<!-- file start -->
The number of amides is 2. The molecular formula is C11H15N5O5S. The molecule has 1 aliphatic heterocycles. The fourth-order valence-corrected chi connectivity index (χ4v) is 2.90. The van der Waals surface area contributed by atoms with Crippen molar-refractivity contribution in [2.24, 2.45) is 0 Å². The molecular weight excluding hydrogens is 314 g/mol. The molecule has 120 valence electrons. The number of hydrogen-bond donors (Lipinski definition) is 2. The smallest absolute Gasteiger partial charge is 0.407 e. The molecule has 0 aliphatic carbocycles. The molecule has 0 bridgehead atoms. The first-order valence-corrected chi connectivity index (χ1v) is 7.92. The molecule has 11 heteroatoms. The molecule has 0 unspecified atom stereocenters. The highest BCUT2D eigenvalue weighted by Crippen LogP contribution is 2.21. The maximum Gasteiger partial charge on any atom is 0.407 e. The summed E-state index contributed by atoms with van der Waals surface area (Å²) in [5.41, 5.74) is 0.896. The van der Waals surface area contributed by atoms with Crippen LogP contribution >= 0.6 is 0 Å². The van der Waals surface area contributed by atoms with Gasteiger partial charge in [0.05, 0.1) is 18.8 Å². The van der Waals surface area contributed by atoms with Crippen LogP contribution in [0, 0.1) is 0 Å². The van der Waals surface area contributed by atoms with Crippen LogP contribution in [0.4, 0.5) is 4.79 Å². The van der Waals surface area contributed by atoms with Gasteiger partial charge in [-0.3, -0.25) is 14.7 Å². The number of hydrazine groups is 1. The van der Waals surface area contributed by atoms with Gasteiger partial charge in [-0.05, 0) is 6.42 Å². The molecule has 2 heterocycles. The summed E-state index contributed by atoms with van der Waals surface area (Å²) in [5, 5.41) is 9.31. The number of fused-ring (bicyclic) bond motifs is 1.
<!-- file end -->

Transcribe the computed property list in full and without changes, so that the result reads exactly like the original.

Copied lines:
The number of amides is 2. The molecular formula is C11H15N5O5S. The molecule has 1 aliphatic heterocycles. The fourth-order valence-corrected chi connectivity index (χ4v) is 2.90. The van der Waals surface area contributed by atoms with Crippen molar-refractivity contribution in [2.24, 2.45) is 0 Å². The molecular weight excluding hydrogens is 314 g/mol. The molecule has 120 valence electrons. The number of hydrogen-bond donors (Lipinski definition) is 2. The smallest absolute Gasteiger partial charge is 0.407 e. The molecule has 0 aliphatic carbocycles. The molecule has 0 bridgehead atoms. The first-order valence-corrected chi connectivity index (χ1v) is 7.92. The molecule has 11 heteroatoms. The molecule has 0 unspecified atom stereocenters. The highest BCUT2D eigenvalue weighted by Crippen LogP contribution is 2.21. The maximum Gasteiger partial charge on any atom is 0.407 e. The summed E-state index contributed by atoms with van der Waals surface area (Å²) in [5.41, 5.74) is 0.896. The van der Waals surface area contributed by atoms with Crippen LogP contribution >= 0.6 is 0 Å². The van der Waals surface area contributed by atoms with Gasteiger partial charge in [0.05, 0.1) is 18.8 Å². The van der Waals surface area contributed by atoms with Crippen LogP contribution in [0, 0.1) is 0 Å². The van der Waals surface area contributed by atoms with Crippen LogP contribution in [0.4, 0.5) is 4.79 Å². The van der Waals surface area contributed by atoms with Gasteiger partial charge in [-0.3, -0.25) is 14.7 Å². The number of hydrazine groups is 1. The van der Waals surface area contributed by atoms with Gasteiger partial charge in [-0.05, 0) is 6.42 Å². The molecule has 2 heterocycles. The summed E-state index contributed by atoms with van der Waals surface area (Å²) in [5, 5.41) is 9.31. The number of fused-ring (bicyclic) bond motifs is 1.